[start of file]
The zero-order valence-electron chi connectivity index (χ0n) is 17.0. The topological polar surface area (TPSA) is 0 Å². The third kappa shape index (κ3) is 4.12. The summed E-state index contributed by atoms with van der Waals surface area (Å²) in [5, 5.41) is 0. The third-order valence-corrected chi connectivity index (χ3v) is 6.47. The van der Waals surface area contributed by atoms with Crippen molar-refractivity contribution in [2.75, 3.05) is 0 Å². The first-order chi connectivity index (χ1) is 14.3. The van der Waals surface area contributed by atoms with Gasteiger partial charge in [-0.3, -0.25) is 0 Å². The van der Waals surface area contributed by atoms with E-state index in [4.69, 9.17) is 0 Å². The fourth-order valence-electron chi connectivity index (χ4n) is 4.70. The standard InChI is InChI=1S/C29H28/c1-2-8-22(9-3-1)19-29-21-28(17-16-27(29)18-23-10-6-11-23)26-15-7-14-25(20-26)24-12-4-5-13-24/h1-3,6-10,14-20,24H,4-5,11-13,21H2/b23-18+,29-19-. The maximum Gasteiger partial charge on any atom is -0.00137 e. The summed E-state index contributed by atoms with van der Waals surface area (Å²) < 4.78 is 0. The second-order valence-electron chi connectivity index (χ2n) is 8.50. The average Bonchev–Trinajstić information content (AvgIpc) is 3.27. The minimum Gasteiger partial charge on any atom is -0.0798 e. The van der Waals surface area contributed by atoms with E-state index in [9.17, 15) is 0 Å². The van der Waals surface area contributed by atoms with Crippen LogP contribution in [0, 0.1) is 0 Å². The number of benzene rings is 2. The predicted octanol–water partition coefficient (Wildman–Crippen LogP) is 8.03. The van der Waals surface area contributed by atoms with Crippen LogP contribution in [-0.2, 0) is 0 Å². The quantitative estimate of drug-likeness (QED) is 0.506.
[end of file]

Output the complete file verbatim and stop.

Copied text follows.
The zero-order valence-electron chi connectivity index (χ0n) is 17.0. The topological polar surface area (TPSA) is 0 Å². The third kappa shape index (κ3) is 4.12. The summed E-state index contributed by atoms with van der Waals surface area (Å²) in [5, 5.41) is 0. The third-order valence-corrected chi connectivity index (χ3v) is 6.47. The van der Waals surface area contributed by atoms with Crippen molar-refractivity contribution in [2.75, 3.05) is 0 Å². The first-order chi connectivity index (χ1) is 14.3. The van der Waals surface area contributed by atoms with Gasteiger partial charge in [-0.3, -0.25) is 0 Å². The van der Waals surface area contributed by atoms with E-state index in [4.69, 9.17) is 0 Å². The fourth-order valence-electron chi connectivity index (χ4n) is 4.70. The standard InChI is InChI=1S/C29H28/c1-2-8-22(9-3-1)19-29-21-28(17-16-27(29)18-23-10-6-11-23)26-15-7-14-25(20-26)24-12-4-5-13-24/h1-3,6-10,14-20,24H,4-5,11-13,21H2/b23-18+,29-19-. The maximum Gasteiger partial charge on any atom is -0.00137 e. The summed E-state index contributed by atoms with van der Waals surface area (Å²) < 4.78 is 0. The second-order valence-electron chi connectivity index (χ2n) is 8.50. The average Bonchev–Trinajstić information content (AvgIpc) is 3.27. The minimum Gasteiger partial charge on any atom is -0.0798 e. The van der Waals surface area contributed by atoms with E-state index in [9.17, 15) is 0 Å². The van der Waals surface area contributed by atoms with Crippen LogP contribution in [0, 0.1) is 0 Å². The number of benzene rings is 2. The predicted octanol–water partition coefficient (Wildman–Crippen LogP) is 8.03. The van der Waals surface area contributed by atoms with Crippen LogP contribution in [-0.2, 0) is 0 Å². The quantitative estimate of drug-likeness (QED) is 0.506.